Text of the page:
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Shadow of the Giant
Orson Scott Card
Tor, 367 pages

Shadow of the Giant
Orson Scott Card
Born in Richland, Washington, Orson Scott Card grew up in California, Arizona, and Utah. He lived in Brazil for two years as an unpaid Mormon Church missionary, and received degrees from Brigham Young University and the University of Utah. He lives in Greensboro, North Carolina, with his wife, Kristine, and five children.

In an unprecedented fashion, Card won the Hugo and Nebula awards for best novel two years in a row for Ender's Game and its sequel, Speaker for the Dead, in 1986 and 1987.

Orson Scott Card Website
ISFDB Bibliography
SF Site Review: The Crystal City
SF Site Review: Wyrms
SF Site Review: Songmaster
SF Site Review: Ender's Shadow
SF Site Review: Ender's Shadow
SF Site Review: Enchantment
SF Site Review: Heartfire
SF Site Review: Homebody
Orson Scott Card Tribute Site
Orson Scott Card Tribute Site
Orson Scott Card Tribute Site

Past Feature Reviews
A review by Steven H Silver

Orson Scott Card published his first short story, "Ender's Game," in 1977. He later expanded the story into a Hugo and Nebula Award winning novel and turned his attention to sequels. Now, twenty-eight years after "Ender's Game" first appeared, Card has published the eighth novel about Ender and his companions, Shadow of the Giant.

After writing four novels following Ender's story, Card branched out to write a series which followed Bean, Ender's aide in the first book, and the other children who were at the Battle School with Ender. As their lives progressed through three novels, Ender's Shadow, Shadow of the Hegemon, and Shadow Puppets, Card expanded his story, moving it further away from Ender's own tale even as he remained within the framework of history he established in the novel Speaker for the Dead (and subsequent books). Although he killed off his antagonist, Achilles Flanders, in Shadow Puppets, Flanders's handiwork continues to pay dividends which Bean and his associates must deal with. In addition, Ender's school mates are now fully coming into their own as the leaders, or puppets, of the world and find themselves in increasing conflict with each other and the forces which support the Hegemony of Peter Wiggins, Ender's brother.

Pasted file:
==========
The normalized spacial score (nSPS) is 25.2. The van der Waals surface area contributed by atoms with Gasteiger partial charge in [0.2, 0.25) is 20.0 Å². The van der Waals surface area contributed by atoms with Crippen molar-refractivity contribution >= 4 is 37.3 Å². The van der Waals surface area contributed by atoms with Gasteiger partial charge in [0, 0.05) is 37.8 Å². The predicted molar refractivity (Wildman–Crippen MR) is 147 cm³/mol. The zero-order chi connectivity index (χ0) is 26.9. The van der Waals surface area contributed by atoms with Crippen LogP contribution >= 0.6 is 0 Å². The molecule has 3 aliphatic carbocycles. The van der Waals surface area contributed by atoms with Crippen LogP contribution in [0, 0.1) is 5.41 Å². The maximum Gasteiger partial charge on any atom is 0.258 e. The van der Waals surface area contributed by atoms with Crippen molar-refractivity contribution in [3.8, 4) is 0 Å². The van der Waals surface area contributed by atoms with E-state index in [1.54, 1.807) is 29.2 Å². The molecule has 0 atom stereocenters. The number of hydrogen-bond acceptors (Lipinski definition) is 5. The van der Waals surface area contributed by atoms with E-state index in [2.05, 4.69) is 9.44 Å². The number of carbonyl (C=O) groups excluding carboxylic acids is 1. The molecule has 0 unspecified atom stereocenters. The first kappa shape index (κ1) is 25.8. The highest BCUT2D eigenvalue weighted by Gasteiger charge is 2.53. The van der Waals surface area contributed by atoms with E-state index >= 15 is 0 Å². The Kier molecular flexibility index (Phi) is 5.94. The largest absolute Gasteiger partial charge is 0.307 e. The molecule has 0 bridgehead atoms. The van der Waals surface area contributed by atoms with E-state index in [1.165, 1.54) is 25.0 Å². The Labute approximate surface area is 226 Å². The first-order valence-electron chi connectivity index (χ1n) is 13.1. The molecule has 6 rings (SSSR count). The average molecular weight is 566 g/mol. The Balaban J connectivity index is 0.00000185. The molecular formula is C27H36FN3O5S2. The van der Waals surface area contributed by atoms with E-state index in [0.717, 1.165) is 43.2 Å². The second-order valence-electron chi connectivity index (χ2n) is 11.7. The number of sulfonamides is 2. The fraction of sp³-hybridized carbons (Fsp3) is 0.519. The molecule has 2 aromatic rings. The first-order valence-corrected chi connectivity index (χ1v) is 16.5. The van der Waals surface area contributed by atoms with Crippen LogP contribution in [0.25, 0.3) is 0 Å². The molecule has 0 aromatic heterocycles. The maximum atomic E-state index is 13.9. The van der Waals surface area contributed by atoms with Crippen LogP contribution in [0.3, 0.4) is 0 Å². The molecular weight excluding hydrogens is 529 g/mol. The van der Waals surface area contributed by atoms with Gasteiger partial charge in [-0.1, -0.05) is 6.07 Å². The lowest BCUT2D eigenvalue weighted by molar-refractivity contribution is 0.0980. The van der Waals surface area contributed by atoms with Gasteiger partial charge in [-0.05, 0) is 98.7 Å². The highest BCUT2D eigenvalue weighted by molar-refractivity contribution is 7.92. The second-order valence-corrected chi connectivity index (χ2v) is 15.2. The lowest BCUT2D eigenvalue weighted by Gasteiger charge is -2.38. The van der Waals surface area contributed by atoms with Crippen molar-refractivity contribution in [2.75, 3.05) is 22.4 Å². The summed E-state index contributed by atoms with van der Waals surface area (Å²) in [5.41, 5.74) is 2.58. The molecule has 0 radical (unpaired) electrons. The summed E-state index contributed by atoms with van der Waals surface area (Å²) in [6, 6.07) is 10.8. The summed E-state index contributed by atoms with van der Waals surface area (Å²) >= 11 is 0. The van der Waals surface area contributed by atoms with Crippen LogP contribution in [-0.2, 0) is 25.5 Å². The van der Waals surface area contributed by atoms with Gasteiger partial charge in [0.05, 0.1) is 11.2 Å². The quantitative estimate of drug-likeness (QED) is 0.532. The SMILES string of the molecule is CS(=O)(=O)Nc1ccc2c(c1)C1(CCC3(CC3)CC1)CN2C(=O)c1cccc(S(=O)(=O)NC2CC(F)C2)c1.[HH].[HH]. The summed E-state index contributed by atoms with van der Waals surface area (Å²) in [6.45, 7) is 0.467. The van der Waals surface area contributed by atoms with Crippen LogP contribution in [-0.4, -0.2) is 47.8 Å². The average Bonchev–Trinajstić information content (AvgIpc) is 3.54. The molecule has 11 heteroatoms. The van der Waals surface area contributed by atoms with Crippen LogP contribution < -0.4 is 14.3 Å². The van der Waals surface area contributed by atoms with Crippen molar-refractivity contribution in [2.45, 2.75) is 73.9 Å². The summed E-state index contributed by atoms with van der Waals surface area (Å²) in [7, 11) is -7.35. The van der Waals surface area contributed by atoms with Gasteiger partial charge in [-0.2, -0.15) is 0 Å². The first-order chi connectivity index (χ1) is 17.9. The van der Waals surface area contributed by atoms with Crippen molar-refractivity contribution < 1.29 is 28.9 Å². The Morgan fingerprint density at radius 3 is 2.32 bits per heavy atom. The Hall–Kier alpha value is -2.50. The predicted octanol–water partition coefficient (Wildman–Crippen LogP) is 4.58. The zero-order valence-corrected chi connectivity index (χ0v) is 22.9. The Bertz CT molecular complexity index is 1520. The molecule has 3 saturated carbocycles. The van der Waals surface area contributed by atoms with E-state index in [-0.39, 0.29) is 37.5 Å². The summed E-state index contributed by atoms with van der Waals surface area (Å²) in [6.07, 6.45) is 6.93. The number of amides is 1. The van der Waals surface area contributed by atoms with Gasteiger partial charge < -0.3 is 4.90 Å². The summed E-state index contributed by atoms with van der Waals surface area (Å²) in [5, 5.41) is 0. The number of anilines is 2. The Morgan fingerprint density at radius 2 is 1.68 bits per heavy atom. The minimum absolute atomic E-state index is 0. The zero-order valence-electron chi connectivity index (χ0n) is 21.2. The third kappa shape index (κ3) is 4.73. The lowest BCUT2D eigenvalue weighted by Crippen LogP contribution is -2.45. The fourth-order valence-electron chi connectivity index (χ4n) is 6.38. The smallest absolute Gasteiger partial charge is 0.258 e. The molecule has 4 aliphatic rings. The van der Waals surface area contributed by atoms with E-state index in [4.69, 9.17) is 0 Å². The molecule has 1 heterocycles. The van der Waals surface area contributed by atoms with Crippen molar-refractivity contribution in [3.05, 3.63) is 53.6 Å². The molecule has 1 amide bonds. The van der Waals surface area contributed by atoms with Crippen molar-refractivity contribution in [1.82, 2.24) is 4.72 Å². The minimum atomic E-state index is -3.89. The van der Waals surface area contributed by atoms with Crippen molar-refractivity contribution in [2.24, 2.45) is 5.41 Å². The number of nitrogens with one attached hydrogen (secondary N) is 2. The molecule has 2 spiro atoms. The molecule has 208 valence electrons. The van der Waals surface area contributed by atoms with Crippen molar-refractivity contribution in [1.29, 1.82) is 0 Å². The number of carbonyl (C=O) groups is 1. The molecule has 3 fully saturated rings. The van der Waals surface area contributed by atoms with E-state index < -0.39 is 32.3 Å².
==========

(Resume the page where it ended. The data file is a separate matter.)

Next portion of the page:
Clearly, Card has laid a lot of groundwork for this novel and he could have chosen to use the book merely to tie up the loose ends from the previous books. However, his goal is more ambitious than that. Even as he deals with the various situations he has set up, Card introduces new issues, or twists on old issues, not all of which are concluded by the end of the novel. At least one of Bean and Petra's children remains missing when the book ends and Card's solution to the problem of all the Battle School Children on Earth poses several potential new issues which could be addressed in future books.

Card's writing style is most reminiscent of Isaac Asimov's in that it is exceptional for its transparency. Card the author never gets between the story and the reader. The narrative is allowed to tell the story without flash or fanfare, which is even more difficult than authors who attempt to amaze the reader with their writing ability. Even as Card's writing style doesn't get in the way of the story, his representation of the political situation seems to be a little simplistic, although not black and white. He portrays an Islamic world still in conflict with itself over the issue of conservatism and secularism. His portrayal of China seems to owe more towards traditional Chinese culture than to the Maoist/Communist China out of which it has grown. Peter's machinations as Hegemon behind this political set-up further seem straight-forward rather than Byzantine.

For its faults, however, Shadow of the Giant is a fitting and satisfying continuation to the Ender series, although it is not a conclusion. Card has left significant room for further exploration of this universe, and he seems to indicate that he will at some point return to follow Bean's family and the other Battle School Children as they expand throughout the galaxy.

Copyright © 2005 Steven H Silver

Steven H Silver is a four-time Hugo Nominee for Best Fan Writer and the editor of the anthologies Wondrous Beginnings, Magical Beginnings, and Horrible Beginnings (DAW Books, January, February and March, 2003). In addition to maintaining several bibliographies and the Harry Turtledove website, Steven is heavily involved in convention running and publishes the fanzine Argentus.

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